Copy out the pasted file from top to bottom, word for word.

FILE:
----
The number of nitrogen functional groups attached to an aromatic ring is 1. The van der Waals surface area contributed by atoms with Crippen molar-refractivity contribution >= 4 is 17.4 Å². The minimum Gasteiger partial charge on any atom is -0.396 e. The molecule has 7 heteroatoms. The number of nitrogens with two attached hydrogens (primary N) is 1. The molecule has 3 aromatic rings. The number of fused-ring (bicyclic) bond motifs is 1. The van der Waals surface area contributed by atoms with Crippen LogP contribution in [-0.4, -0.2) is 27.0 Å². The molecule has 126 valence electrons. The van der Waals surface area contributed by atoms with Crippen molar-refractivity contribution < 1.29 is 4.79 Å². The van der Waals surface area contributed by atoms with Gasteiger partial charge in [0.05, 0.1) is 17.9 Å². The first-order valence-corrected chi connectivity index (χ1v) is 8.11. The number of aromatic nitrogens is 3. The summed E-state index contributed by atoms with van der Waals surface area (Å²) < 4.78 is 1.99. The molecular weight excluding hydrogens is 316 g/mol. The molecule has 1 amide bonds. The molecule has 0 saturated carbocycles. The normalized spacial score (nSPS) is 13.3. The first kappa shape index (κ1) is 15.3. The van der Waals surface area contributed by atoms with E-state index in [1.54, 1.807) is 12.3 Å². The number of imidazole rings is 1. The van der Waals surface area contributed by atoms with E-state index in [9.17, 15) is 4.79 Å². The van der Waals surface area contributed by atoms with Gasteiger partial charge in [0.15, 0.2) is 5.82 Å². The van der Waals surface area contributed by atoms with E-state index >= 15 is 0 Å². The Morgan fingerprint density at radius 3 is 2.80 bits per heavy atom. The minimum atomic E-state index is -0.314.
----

The number of nitrogen functional groups attached to an aromatic ring is 1. The van der Waals surface area contributed by atoms with Crippen molar-refractivity contribution >= 4 is 17.4 Å². The minimum Gasteiger partial charge on any atom is -0.396 e. The molecule has 7 heteroatoms. The number of nitrogens with two attached hydrogens (primary N) is 1. The molecule has 3 aromatic rings. The number of fused-ring (bicyclic) bond motifs is 1. The van der Waals surface area contributed by atoms with Crippen LogP contribution in [-0.4, -0.2) is 27.0 Å². The molecule has 126 valence electrons. The van der Waals surface area contributed by atoms with Crippen molar-refractivity contribution < 1.29 is 4.79 Å². The van der Waals surface area contributed by atoms with Gasteiger partial charge in [0.05, 0.1) is 17.9 Å². The first-order valence-corrected chi connectivity index (χ1v) is 8.11. The number of aromatic nitrogens is 3. The summed E-state index contributed by atoms with van der Waals surface area (Å²) < 4.78 is 1.99. The molecular weight excluding hydrogens is 316 g/mol. The molecule has 1 amide bonds. The molecule has 0 saturated carbocycles. The normalized spacial score (nSPS) is 13.3. The first kappa shape index (κ1) is 15.3. The van der Waals surface area contributed by atoms with E-state index in [1.54, 1.807) is 12.3 Å². The number of imidazole rings is 1. The van der Waals surface area contributed by atoms with E-state index in [9.17, 15) is 4.79 Å². The van der Waals surface area contributed by atoms with Gasteiger partial charge in [0.15, 0.2) is 5.82 Å². The van der Waals surface area contributed by atoms with E-state index >= 15 is 0 Å². The Morgan fingerprint density at radius 3 is 2.80 bits per heavy atom. The minimum atomic E-state index is -0.314.